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Tallis Scholars Focus on 16th Century Venice, London

November 06, 1996|TIMOTHY MANGAN

Thanks to frequent visits, numerous recordings and, of course, reliable singing, the Tallis Scholars have developed an avid following in the Southland, as two packed concerts over the weekend attested.

Who would have thought 15 years ago that a concert of early vocal music would be so enthusiastically embraced? And the Tallis Scholars--a 10-member English choir led by Peter Phillips--do it virtually without compromise to a modern sense of "entertainment." Their music--arcane workings of counterpoint and cantus firmus--though often resplendent, can be difficult to decipher. Nor do they mix their programs up in the hopes of keeping audiences distracted.

Both of the Tallis concerts--Saturday at UCLA's Schoenberg Hall and Sunday at the First Congregational Church--were narrowly focused on a time and place: respectively 16th century Venice and St. Mark's Cathedral, and 16th century London's Chapel Royal.

The Venetian program featured pieces by Lassus, Willaert and Andrea Gabrieli, all of whom composed music in the lavish polychoral style that developed at St. Mark's, owing, in part, to its broad-based architecture and two organs in its two apses. This was music history's first love affair with stereo.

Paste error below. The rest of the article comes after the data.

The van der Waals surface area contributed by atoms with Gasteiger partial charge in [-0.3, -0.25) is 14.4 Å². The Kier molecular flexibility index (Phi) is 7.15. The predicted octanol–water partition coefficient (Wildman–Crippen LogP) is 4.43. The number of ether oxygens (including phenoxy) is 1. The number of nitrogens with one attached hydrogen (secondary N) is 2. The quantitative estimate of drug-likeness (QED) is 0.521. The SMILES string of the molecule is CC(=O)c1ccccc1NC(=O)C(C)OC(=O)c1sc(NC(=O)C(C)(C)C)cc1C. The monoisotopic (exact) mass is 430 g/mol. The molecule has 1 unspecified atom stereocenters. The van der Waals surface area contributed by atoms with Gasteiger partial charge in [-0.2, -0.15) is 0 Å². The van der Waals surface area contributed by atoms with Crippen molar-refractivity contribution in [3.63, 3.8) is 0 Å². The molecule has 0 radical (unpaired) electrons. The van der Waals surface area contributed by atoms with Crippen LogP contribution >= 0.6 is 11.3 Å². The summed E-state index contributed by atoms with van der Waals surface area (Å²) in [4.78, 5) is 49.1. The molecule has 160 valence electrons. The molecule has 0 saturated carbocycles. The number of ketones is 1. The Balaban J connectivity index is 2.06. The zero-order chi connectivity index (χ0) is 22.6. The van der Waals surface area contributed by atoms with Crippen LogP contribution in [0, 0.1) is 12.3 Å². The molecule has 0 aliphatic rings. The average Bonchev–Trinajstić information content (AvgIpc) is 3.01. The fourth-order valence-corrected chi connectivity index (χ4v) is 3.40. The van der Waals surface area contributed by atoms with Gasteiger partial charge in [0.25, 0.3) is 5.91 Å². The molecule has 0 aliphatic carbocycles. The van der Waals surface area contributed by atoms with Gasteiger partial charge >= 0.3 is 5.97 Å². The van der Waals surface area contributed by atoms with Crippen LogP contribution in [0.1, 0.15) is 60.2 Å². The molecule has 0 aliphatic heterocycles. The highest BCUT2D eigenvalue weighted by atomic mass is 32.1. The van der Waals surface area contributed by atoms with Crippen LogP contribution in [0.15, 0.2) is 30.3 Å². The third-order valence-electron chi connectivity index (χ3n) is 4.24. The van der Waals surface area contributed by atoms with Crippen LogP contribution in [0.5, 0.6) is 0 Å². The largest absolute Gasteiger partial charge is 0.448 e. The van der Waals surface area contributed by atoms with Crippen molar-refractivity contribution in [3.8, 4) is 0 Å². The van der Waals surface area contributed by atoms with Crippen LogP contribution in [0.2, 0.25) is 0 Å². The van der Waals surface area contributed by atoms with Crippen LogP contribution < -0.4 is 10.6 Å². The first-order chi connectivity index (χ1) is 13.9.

By contrast, the English composers of the time--Tallis, Sheppard, Parsons, Taverner, Mundy and Parsley--were generally a more circumspect bunch; English reserve and the need to trace a middle ground amid Anglican and Catholic power struggles made them that way. The text painting was subtler, the counterpoint less florid, the mood more clearly sacred than in the music of their showy Venetian peers.

Through it all, the Scholars sang with their trademark purity and grace, but also with great drive and force. Phillips is an aggressive conductor--in his hands, weaving counterpoints become electric currents and crashing waves. This active, undainty musicianship is a key to the Tallis success, as is their high estimation of their audiences' intelligence.

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